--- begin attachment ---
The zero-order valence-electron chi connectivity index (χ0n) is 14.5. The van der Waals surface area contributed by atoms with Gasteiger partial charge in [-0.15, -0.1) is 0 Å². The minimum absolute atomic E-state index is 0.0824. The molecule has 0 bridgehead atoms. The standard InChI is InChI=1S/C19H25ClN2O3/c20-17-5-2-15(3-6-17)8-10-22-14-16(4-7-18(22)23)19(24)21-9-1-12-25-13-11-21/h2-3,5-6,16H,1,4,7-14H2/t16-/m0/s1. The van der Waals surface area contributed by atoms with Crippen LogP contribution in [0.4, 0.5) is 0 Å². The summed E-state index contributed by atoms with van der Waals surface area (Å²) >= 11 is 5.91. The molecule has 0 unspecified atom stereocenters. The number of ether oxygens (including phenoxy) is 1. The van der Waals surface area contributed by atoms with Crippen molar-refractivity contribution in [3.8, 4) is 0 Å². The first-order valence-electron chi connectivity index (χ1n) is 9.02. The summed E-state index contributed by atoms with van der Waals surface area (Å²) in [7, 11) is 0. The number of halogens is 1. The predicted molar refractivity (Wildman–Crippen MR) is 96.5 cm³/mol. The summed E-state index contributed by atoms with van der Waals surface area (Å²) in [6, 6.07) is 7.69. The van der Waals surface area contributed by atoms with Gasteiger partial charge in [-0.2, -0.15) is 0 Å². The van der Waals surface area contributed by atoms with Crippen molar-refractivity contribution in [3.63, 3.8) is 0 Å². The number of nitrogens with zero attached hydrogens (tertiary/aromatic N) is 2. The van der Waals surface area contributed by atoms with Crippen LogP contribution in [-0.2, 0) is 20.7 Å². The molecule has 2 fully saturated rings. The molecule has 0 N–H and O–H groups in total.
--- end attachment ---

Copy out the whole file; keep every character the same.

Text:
The zero-order valence-electron chi connectivity index (χ0n) is 14.5. The van der Waals surface area contributed by atoms with Gasteiger partial charge in [-0.15, -0.1) is 0 Å². The minimum absolute atomic E-state index is 0.0824. The molecule has 0 bridgehead atoms. The standard InChI is InChI=1S/C19H25ClN2O3/c20-17-5-2-15(3-6-17)8-10-22-14-16(4-7-18(22)23)19(24)21-9-1-12-25-13-11-21/h2-3,5-6,16H,1,4,7-14H2/t16-/m0/s1. The van der Waals surface area contributed by atoms with Crippen LogP contribution in [0.4, 0.5) is 0 Å². The summed E-state index contributed by atoms with van der Waals surface area (Å²) >= 11 is 5.91. The molecule has 0 unspecified atom stereocenters. The number of ether oxygens (including phenoxy) is 1. The van der Waals surface area contributed by atoms with Crippen molar-refractivity contribution in [3.8, 4) is 0 Å². The first-order valence-electron chi connectivity index (χ1n) is 9.02. The summed E-state index contributed by atoms with van der Waals surface area (Å²) in [7, 11) is 0. The number of halogens is 1. The predicted molar refractivity (Wildman–Crippen MR) is 96.5 cm³/mol. The summed E-state index contributed by atoms with van der Waals surface area (Å²) in [6, 6.07) is 7.69. The van der Waals surface area contributed by atoms with Gasteiger partial charge in [-0.2, -0.15) is 0 Å². The van der Waals surface area contributed by atoms with Crippen molar-refractivity contribution in [3.63, 3.8) is 0 Å². The number of nitrogens with zero attached hydrogens (tertiary/aromatic N) is 2. The van der Waals surface area contributed by atoms with Crippen LogP contribution in [-0.2, 0) is 20.7 Å². The molecule has 2 fully saturated rings. The molecule has 0 N–H and O–H groups in total.